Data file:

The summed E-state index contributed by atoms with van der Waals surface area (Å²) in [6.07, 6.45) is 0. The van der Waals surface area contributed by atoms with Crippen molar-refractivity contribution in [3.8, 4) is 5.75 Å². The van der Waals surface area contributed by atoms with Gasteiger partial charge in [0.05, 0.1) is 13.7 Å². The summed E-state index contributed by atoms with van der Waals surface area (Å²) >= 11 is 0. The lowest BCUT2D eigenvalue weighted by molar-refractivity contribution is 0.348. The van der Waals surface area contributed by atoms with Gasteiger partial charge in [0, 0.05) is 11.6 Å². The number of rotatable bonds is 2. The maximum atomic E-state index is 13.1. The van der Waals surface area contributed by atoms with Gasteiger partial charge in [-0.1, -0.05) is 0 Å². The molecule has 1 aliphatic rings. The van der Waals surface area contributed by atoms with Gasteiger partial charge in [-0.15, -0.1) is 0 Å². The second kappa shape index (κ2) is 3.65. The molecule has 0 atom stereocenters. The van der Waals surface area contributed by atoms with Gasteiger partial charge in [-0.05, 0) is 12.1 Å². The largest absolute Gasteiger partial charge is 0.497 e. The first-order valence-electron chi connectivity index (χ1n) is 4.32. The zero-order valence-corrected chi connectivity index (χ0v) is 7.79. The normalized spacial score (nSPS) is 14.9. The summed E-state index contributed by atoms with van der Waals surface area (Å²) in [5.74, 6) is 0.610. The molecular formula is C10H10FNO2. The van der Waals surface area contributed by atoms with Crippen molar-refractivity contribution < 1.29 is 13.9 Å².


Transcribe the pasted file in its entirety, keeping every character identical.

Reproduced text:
The summed E-state index contributed by atoms with van der Waals surface area (Å²) in [6.07, 6.45) is 0. The van der Waals surface area contributed by atoms with Crippen molar-refractivity contribution in [3.8, 4) is 5.75 Å². The van der Waals surface area contributed by atoms with Gasteiger partial charge in [0.05, 0.1) is 13.7 Å². The summed E-state index contributed by atoms with van der Waals surface area (Å²) >= 11 is 0. The lowest BCUT2D eigenvalue weighted by molar-refractivity contribution is 0.348. The van der Waals surface area contributed by atoms with Gasteiger partial charge in [0, 0.05) is 11.6 Å². The number of rotatable bonds is 2. The maximum atomic E-state index is 13.1. The van der Waals surface area contributed by atoms with Gasteiger partial charge in [-0.1, -0.05) is 0 Å². The molecule has 1 aliphatic rings. The van der Waals surface area contributed by atoms with Gasteiger partial charge in [-0.15, -0.1) is 0 Å². The second kappa shape index (κ2) is 3.65. The molecule has 0 atom stereocenters. The van der Waals surface area contributed by atoms with Gasteiger partial charge in [-0.05, 0) is 12.1 Å². The largest absolute Gasteiger partial charge is 0.497 e. The first-order valence-electron chi connectivity index (χ1n) is 4.32. The zero-order valence-corrected chi connectivity index (χ0v) is 7.79. The normalized spacial score (nSPS) is 14.9. The summed E-state index contributed by atoms with van der Waals surface area (Å²) in [5.74, 6) is 0.610. The molecular formula is C10H10FNO2. The van der Waals surface area contributed by atoms with Crippen molar-refractivity contribution < 1.29 is 13.9 Å².